American soldiers on entering Germany were given indoctrination courses in hatred, and taught to have no mercy or pity in dealing with the wicked German "race," just as young Nazis had been taught to hate and abhor the Jews. "The Morgenthau Plan," approved of by President Roosevelt at Quebec, was the basis of the


Army's notorious order JCS 1067 which laid down the pattern of our original occupation policy. The Morgenthau Plan for the pastoralization of Germany, had it been carried out, would have constituted the greatest act of genocide perpetrated in modern times. The Germans would have been deprived of almost all their industries, and, since their soil is incapable of supporting more than the present agricultural population, at least thirty million people would have died of starvation.

The humanitarian scruples of the American people prevented the execution of this infamous plan. Unfortunately, however, JSC 1067 remained as the textbook of our occupation forces until 1947. According to this Army order issued to General Eisenhower in April 1945, "no steps looking toward the economic rehabilitation of Germany or designed to maintain or strengthen the German economy" were to be taken. Military Government was explicitly instructed to "prohibit and prevent" production in a long and comprehensive list of industries.

The food consumption of the German people was to be held down to a minimum, with "surpluses" made available to the occupying forces and displaced persons. With a total disregard of the fact that a Germany deprived of her eastern bread basket by the Russian occupation and by the Polish seizure of Silesia had no possibility of feeding herself even at a near-starvation level, it was decreed that ration scales should be set low enough to permit the use of "net surpluses" for the sustenance of the occupation forces and displaced persons and for export.

Army order JCS 1067 explicitly states that "Germany will not be occupied for the purpose of liberation, but as a defeated enemy nation." It went on to say that reparations and restitutions were to be exacted, and no political activity permitted. "Fraternization" with the enemy was strictly forbidden. We were determined to out-Nazi the Nazis in our own treatment of the conquered.

American soldiers were threatened with punishment should they behave like Americans and aid the destitute and helpless. Kindness, even to German children, was held to be a misdemeanor. GI's were forbidden to take a morsel of food off their plates to give to the starving, and mess sergeants were instructed to throw away food left over, not to let any Germans have it. Even the gift of coffee grounds to the Germans was forbidden.

Not only was charity forbidden and pity regarded as un-American,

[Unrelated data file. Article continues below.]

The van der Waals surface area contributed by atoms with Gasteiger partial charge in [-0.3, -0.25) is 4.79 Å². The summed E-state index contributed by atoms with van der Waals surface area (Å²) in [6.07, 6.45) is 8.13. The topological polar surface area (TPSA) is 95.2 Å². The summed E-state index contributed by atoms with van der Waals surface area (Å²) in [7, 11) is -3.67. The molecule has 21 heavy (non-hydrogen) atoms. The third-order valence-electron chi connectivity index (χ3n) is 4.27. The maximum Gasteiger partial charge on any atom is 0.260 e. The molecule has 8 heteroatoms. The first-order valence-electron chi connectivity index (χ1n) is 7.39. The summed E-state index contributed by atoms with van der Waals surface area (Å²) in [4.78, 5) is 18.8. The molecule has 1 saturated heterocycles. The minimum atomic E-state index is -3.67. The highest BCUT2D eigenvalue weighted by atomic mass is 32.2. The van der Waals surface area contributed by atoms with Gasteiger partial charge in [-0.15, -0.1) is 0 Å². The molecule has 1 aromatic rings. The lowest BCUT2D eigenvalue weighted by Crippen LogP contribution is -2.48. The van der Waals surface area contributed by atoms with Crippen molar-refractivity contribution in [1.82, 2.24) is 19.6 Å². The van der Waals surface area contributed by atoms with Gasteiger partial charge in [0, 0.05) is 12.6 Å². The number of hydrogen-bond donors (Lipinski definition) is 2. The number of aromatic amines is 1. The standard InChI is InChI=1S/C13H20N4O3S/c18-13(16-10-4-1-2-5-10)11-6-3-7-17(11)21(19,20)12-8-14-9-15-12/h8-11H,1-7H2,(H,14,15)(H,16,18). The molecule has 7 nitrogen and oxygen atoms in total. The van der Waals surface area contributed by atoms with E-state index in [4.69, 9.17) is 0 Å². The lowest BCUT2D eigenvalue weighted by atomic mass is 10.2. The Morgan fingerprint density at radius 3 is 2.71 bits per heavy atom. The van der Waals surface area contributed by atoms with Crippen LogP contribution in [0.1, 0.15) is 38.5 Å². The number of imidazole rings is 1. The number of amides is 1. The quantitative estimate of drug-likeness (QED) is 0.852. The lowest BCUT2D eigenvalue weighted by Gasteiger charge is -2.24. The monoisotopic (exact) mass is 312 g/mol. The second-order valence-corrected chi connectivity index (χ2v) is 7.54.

GI's and officers, if not positively encouraged to loot, were in no way discouraged from committing the same excesses as the Russians and French. Today the verb "liberate" has become an army colloquialism for stealing.

Since every army contains a percentage of gangsters and criminal elements, there is always some looting in an occupied enemy country and a certain amount of brutal mishandling of the civilian population. The instructions given by Washington to the United States Army positively encouraged the licentious and brutal minority and penalized the decent, law abiding, and humane majority.

It is to the credit of the American people that in spite of the Roosevelt-Morgenthau directives, put into operation by General Eisenhower without protest, large numbers of American soldiers insisted on behaving like Christian gentlemen. Many succored the hungry and defenseless Germans in spite of the regulations against it. Others were impelled by the impulse which in all ages has broken the barriers between conquerors and conquered.

Americans in the occupation forces might enjoy the status of "sons of heaven," but like the angels they looked upon the daughters of earth and saw that they were fair. It was impossible to prevent GI's who were far from home and sick of war to carry the demands of vengeance to the extent of rejecting association with ill-fed but neat German women or refusing candy to starving German children. Neither army regulations nor the propaganda of hatred in the American press could prevent American soldiers from liking and associating with German women, who although they were driven by hunger to become prostitutes, preserved a certain innate decency, and by responding to kindness with affection and loyalty, often won the love of American boys who had started out only to enjoy the pleasures which war affords to the victors.

Because of the natural kindness of the Americans, the call of human nature, and the qualities of German women, the inhuman and unrealistic directives given by Washington to the United States occupation forces were from the beginning more honored in the breach than in observance.

The futility of telling Americans to act like Nazis, Communists, or robots led at an early stage to the cancellation of the nonfraternization decrees.